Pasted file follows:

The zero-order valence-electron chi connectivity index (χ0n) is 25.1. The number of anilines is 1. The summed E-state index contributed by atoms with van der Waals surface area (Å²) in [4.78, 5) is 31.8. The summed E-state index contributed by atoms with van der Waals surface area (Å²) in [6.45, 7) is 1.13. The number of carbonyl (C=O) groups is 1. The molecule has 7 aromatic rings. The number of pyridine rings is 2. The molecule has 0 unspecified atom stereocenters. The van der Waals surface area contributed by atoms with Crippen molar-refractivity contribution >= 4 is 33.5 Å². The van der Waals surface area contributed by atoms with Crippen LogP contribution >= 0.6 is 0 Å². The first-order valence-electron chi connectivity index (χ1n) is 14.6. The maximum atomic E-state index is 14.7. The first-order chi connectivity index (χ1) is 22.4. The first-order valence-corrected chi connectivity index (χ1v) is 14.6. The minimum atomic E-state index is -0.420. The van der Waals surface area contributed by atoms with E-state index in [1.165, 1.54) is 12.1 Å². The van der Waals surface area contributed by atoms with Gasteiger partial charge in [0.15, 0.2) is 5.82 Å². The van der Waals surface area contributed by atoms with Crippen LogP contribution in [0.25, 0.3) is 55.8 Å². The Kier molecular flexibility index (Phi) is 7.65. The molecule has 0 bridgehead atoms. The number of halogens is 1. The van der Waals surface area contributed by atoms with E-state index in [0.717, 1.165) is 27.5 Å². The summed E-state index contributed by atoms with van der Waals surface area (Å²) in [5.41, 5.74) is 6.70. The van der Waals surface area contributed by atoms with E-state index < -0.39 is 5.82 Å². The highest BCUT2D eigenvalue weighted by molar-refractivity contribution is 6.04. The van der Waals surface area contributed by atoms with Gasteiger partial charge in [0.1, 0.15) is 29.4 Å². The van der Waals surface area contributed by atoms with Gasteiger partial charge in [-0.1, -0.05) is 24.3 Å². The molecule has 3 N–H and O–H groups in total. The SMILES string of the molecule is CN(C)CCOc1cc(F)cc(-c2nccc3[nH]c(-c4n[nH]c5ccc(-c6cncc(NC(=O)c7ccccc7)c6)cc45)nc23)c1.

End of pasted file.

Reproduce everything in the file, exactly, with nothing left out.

The zero-order valence-electron chi connectivity index (χ0n) is 25.1. The number of anilines is 1. The summed E-state index contributed by atoms with van der Waals surface area (Å²) in [4.78, 5) is 31.8. The summed E-state index contributed by atoms with van der Waals surface area (Å²) in [6.45, 7) is 1.13. The number of carbonyl (C=O) groups is 1. The molecule has 7 aromatic rings. The number of pyridine rings is 2. The molecule has 0 unspecified atom stereocenters. The van der Waals surface area contributed by atoms with Crippen molar-refractivity contribution >= 4 is 33.5 Å². The van der Waals surface area contributed by atoms with Crippen LogP contribution >= 0.6 is 0 Å². The first-order valence-electron chi connectivity index (χ1n) is 14.6. The maximum atomic E-state index is 14.7. The first-order chi connectivity index (χ1) is 22.4. The first-order valence-corrected chi connectivity index (χ1v) is 14.6. The minimum atomic E-state index is -0.420. The van der Waals surface area contributed by atoms with E-state index in [1.165, 1.54) is 12.1 Å². The van der Waals surface area contributed by atoms with Gasteiger partial charge in [0.15, 0.2) is 5.82 Å². The van der Waals surface area contributed by atoms with Crippen LogP contribution in [0.25, 0.3) is 55.8 Å². The Kier molecular flexibility index (Phi) is 7.65. The molecule has 0 bridgehead atoms. The number of halogens is 1. The van der Waals surface area contributed by atoms with E-state index in [0.717, 1.165) is 27.5 Å². The summed E-state index contributed by atoms with van der Waals surface area (Å²) in [5.41, 5.74) is 6.70. The van der Waals surface area contributed by atoms with E-state index < -0.39 is 5.82 Å². The highest BCUT2D eigenvalue weighted by molar-refractivity contribution is 6.04. The van der Waals surface area contributed by atoms with Gasteiger partial charge in [0.1, 0.15) is 29.4 Å². The van der Waals surface area contributed by atoms with Gasteiger partial charge in [-0.1, -0.05) is 24.3 Å². The molecule has 3 N–H and O–H groups in total. The SMILES string of the molecule is CN(C)CCOc1cc(F)cc(-c2nccc3[nH]c(-c4n[nH]c5ccc(-c6cncc(NC(=O)c7ccccc7)c6)cc45)nc23)c1.